Archive for the ‘Lawyering’ Category

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Respectfully submitted by Lawrence E. Rafferty (rafflaw)-Weekend Contributor

You may not have heard of it before, but the government has the ability to shut off cell phone service at any time, under the guise of National Security.  The Department of Homeland Security has an operating procedure known as Standard Operating Procedure 303( SOP 303) and it has been labeled as the cell phone “kill switch”.

I knew very little about the “kill switch” before today, but according to a recent Al Jezeera America article, the kill switch authority is being currently debated in Federal court. (more…)

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816fd620-f069-11e4-a4a8-49179b3b0ba2_Baltimore-copsLike many, I am still waiting for the evidence used as the basis to charge the six officers in Baltimore for the death of Freddie Gray. This morning, however, I was disturbed to read that an effort to create a fundraising site for the defense of the officers was taken down on GoFundMe. It appears that the site has a very questionable standard for funding that does not afford accused parties a presumption of innocence in asking for support to fund their defense.

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200px-AbalogoI will have the honor of serving as the moderator on a panel at the American Bar Association’s conference in Washington, D.C. today. The panel is entitled “Stranger in a Strange Land: Cross Cultural Issues in the Courts.” This is part of an internationally successful program organized by Judge Hon. Delissa A. Ridgway of U.S. Court of International Trade. Judge Ridgway has brought together jurists and lawyers from around the world to discuss difficult cultural issues that are increasingly appearing in criminal and civil cases. These cases deal with arguments or defenses that turn on the cultural norms or practices of a given defendant or litigant. The cases have forced the question of when and how courts should recognize such defenses.

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PanepintoPhiladelphia Common Pleas Court Judge Paul Panepinto appears immovable on a controversial roughly $1 million sanction imposed on insurance defense lawyer Nancy Raynor after a witness discussed a bar subject in his testimony. Raynor insists that she told the witness not to discuss that a woman in the case was a smoker. Various witnesses have come forward to say that they heard Raynor give such instructions, but Panepinto has dismissed the new evidence and refused to budge on the sanction. Many lawyers are worried about the standard being set by the case since witnesses will sometimes stray in their testimony without any direction or knowledge of counsel.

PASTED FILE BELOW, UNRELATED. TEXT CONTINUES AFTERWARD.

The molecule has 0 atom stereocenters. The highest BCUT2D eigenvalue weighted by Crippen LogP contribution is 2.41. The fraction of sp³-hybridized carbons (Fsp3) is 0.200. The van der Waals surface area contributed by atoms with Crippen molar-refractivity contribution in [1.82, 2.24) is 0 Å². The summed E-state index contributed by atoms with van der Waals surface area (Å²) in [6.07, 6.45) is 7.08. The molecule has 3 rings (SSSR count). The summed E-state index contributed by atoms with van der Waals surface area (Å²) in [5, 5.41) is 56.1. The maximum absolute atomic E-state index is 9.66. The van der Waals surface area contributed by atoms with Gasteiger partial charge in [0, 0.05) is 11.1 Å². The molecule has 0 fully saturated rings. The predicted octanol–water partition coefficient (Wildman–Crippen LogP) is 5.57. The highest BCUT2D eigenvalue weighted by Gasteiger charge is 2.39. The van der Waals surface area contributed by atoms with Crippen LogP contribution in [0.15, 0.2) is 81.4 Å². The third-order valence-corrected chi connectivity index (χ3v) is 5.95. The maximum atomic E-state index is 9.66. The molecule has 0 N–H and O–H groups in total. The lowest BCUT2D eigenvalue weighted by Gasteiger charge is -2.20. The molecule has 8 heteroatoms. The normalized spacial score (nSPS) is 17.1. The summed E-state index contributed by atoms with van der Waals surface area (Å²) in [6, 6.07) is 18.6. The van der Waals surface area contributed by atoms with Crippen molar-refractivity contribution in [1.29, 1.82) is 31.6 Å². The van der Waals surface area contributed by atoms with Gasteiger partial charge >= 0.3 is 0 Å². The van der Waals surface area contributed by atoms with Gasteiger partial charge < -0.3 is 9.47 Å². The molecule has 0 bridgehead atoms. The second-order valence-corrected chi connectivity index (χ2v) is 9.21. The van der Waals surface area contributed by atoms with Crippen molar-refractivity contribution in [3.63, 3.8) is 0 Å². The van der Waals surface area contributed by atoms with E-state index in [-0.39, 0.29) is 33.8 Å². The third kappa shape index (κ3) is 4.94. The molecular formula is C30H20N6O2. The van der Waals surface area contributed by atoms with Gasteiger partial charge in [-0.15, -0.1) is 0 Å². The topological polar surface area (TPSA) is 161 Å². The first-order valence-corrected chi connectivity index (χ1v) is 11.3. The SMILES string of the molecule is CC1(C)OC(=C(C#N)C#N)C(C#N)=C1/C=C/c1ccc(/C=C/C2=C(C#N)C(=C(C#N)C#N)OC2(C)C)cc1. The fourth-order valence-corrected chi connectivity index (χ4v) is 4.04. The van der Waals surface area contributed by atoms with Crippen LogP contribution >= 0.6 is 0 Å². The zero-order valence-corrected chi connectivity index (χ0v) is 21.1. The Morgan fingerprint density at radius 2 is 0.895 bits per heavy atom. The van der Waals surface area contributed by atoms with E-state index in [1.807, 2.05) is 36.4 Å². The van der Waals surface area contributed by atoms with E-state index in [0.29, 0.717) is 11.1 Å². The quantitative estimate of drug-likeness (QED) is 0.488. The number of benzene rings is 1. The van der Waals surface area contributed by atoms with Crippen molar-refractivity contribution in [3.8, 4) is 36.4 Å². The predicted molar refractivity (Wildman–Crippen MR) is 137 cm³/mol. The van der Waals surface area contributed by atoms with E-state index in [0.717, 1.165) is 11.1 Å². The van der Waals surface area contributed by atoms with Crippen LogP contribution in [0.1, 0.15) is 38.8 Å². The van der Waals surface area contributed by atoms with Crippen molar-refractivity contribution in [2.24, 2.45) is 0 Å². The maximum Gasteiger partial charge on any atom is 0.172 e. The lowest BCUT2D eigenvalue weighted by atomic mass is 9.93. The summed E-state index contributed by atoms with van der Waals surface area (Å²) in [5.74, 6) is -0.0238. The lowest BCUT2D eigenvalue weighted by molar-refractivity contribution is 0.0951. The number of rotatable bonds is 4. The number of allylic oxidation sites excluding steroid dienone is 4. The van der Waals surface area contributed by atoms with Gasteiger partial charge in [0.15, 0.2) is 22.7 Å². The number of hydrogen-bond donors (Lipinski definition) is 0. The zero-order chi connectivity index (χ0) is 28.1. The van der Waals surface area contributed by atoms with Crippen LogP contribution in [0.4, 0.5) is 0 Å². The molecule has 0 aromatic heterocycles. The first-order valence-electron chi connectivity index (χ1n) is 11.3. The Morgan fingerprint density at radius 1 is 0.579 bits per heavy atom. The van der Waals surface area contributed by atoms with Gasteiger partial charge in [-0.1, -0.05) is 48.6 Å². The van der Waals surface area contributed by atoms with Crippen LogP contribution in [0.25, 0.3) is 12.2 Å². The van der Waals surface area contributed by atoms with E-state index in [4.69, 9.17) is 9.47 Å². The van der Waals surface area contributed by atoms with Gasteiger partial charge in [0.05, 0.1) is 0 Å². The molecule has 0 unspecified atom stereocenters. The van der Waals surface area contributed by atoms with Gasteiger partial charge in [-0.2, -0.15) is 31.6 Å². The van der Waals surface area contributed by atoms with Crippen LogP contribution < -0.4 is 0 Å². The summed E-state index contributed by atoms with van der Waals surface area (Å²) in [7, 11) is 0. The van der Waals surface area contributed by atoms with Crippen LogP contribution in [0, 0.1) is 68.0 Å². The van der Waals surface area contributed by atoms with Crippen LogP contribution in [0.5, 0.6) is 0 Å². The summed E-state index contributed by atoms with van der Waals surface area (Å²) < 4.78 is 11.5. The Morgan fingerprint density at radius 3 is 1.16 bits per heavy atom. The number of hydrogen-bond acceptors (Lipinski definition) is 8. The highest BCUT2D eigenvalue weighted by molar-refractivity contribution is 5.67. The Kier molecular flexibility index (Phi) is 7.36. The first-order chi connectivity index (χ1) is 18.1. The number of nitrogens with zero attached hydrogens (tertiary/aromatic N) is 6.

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scales_of_justiceMichigan attorney Todd Levitt is again in court this month. Levitt recently lost a controversial libel lawsuit over a parody Twitter account by a Central Michigan University student that mocked his “badass” approach to legal marketing. The opinion (here) found that the site by was obviously a parody and that Levitt, who teaches at CMU as an adjunct, sued Zachary Felton without cause for his “badass parody.” Now, Levitt is suing his opposing counsel, who also teaches at CMU as an adjunct.

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d24d68ba081ac99041d0a1418fdb459dSan Diego University Law Professor Shaun P. Martin has prevailed in a bizarre lawsuit filed by Melanie Welch, who sued Martin for defamation after he discussed her case on his blog. In addition, the court imposed attorney fees against Welch for the litigation. The case is Welch v. Univ. of San Diego (Cal. App. 2015) and constitutes a victory for free speech protections.

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488px-scientology_symbolsvgWest Allis, Wis., police had a bit of a surprise when they responded to a call about a mysterious man in the neighborhood near Milwaukee in July 2013 and found Dwayne S. Powell, a private detective, with two laptop computers, binoculars, a GPS tracking device, a stun gun, two rifles, four handguns, 2,000 rounds of ammunition and a homemade silencer in a rented SUV. While first resisting to give his name, Powell reportedly admitted that he was hired to keep continual watch on the father of David Miscavige, the leader of the Church of Scientology, who had separated from the church. Powell further stated that, after seeing what he believed was a possible heart attack, he contacted David Miscavige, who allegedly told him to let his father Ronald Miscavige Sr. die and not intervene or call help. The case has not led to litigation but it could.

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